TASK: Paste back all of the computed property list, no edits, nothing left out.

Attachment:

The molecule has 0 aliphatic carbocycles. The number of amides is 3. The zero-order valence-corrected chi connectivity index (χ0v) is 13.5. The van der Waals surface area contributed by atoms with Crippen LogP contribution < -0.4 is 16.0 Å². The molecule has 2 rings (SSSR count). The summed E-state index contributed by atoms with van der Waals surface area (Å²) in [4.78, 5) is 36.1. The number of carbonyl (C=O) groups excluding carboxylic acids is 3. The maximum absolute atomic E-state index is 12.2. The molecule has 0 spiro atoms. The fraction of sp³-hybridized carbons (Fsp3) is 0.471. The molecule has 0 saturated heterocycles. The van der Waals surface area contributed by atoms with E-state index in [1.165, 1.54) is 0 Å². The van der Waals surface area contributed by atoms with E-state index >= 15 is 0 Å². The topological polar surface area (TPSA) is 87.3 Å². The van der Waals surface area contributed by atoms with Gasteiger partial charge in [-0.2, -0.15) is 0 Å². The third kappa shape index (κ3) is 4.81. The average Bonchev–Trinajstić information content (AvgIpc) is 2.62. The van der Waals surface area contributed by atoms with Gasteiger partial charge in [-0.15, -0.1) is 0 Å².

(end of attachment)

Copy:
The molecule has 0 aliphatic carbocycles. The number of amides is 3. The zero-order valence-corrected chi connectivity index (χ0v) is 13.5. The van der Waals surface area contributed by atoms with Crippen LogP contribution < -0.4 is 16.0 Å². The molecule has 2 rings (SSSR count). The summed E-state index contributed by atoms with van der Waals surface area (Å²) in [4.78, 5) is 36.1. The number of carbonyl (C=O) groups excluding carboxylic acids is 3. The maximum absolute atomic E-state index is 12.2. The molecule has 0 spiro atoms. The fraction of sp³-hybridized carbons (Fsp3) is 0.471. The molecule has 0 saturated heterocycles. The van der Waals surface area contributed by atoms with E-state index in [1.165, 1.54) is 0 Å². The van der Waals surface area contributed by atoms with E-state index >= 15 is 0 Å². The topological polar surface area (TPSA) is 87.3 Å². The van der Waals surface area contributed by atoms with Gasteiger partial charge in [-0.2, -0.15) is 0 Å². The third kappa shape index (κ3) is 4.81. The average Bonchev–Trinajstić information content (AvgIpc) is 2.62. The van der Waals surface area contributed by atoms with Gasteiger partial charge in [-0.15, -0.1) is 0 Å².